Citing Sources in Oral Presentations

Citing Sources in Oral Presentations
Well developed presentations provide external support for the ideas delivered by the speaker to enhance the credibility of the speech. It is essential that when you use outside research that you include an oral reference to the work being referenced. Unlike written work, oral citations do not
have a specific format that you must follow. However, some basic rules do apply. You should provide the listening audience with enough information that they could easily access the resource you
are referencing. This means that you have to decide which information is most important for each
different oral citation. You may include: author, date, title of work, publication, web source, editor,
and/or the credentials of the author. You would NOT include all of this information, rather you
should choose the necessary information.
How do I cite sources in my speech?
Direct Quotations: These should be acknowledged in your speech or presentation either as “And I
quote…” or “As [the source] put it…”
Book: Include title and author: “According to April Jones, author of Readings on Gender…”
Periodical/Magazine: Include title and date: “Time, March 28, 2005, explains…” or “The New York
Times, June 5, 2006, explained it this way…”
Journal: Include journal title, date, and author: “Morgan Smith writes in the Fall 2005 issue of Science…”
Website: For organizational or long-standing website, include title: “The center for Disease Control web
site includes information…”
For news or magazine websites, include title and date: “, on March 28, 2005, states…” (Note:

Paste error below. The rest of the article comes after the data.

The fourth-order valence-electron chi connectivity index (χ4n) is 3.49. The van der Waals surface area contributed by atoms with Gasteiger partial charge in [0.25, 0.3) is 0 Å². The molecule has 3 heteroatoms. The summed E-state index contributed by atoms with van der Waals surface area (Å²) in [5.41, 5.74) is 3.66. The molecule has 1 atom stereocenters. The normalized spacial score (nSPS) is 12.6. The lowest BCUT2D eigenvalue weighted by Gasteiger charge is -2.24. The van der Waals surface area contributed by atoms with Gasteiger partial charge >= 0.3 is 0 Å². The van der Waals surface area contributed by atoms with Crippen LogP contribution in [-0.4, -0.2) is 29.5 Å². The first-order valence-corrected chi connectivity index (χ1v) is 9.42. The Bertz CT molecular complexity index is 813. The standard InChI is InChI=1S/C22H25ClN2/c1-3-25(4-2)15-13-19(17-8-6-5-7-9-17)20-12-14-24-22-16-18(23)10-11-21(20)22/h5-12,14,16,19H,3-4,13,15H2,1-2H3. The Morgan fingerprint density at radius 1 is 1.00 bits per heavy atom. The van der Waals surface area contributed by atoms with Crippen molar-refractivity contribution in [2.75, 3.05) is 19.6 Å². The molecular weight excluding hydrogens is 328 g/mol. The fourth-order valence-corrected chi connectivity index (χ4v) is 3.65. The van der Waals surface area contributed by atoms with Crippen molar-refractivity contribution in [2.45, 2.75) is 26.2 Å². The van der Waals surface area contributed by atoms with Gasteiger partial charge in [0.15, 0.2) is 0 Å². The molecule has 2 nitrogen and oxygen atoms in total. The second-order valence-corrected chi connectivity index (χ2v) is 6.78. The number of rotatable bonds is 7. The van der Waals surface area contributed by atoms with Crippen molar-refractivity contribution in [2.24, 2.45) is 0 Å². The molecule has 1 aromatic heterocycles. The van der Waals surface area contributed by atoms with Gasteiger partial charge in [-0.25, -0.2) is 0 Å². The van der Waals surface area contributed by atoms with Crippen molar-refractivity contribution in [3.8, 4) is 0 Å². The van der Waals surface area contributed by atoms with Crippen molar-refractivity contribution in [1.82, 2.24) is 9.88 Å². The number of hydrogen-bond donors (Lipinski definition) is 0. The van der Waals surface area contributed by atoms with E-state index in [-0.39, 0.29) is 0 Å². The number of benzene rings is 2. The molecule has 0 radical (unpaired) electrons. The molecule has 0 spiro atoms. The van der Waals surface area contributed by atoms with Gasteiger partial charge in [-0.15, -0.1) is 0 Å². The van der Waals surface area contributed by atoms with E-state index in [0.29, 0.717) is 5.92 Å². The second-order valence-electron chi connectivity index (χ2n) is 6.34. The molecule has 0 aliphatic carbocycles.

CNN is an exception to the “don’t use the address” rule because the site is known by that name.)
Interviews, lecture notes, or personal communication: Include name and credentials of source: “Alice
Smith, professor of Economics at USM, had this to say about the growth plan…” or “According to junior
Speech Communication major, Susan Wallace…”
Keep in mind that it’s easy to start falling into the “According to…” broken record. In order to avoid
this routine, try to change it up a bit each time with phrases like, “This is also supported by…” “April
Smith, founder of… says,” etc. You can also note when large sections of your presentation come
from one source (as long as it is clear to the audience).
Also, it might be helpful to include a bibliography at the end of your PowerPoint presentation or in a
handout if you feel that the audience should see the full citation. If you use this option, leave that
screen up long enough for the audience to read.
Finally, citations are important to make your speech sound credible. Like your papers, it is always
better to over-cite than to under-cite.
Plagiarism in speeches?
According to the St. Martin’s Handbook, “To plagiarize is to use other people’s ideas or words without acknowledging the source.” The rule for avoiding plagiarism as a public speaker is straightforward: Any source that requires credit in written form should be acknowledged in oral form. In general, you should cite your sources whether you are quoting directly or paraphrasing.
How do I avoid plagiarism?
One of the keys to a successful presentation is having support material for your points. However, it is
equally essential to let your audience know exactly where you got your information. You do not have
to include entire references in your oral presentations, but you must refer to your sources while speaking. As a rule, give your audience enough information about your sources such that they can track
down the information on their own. That generally means that you need source titles, authors, and
dates-not page numbers, volume numbers, web addresses, etc.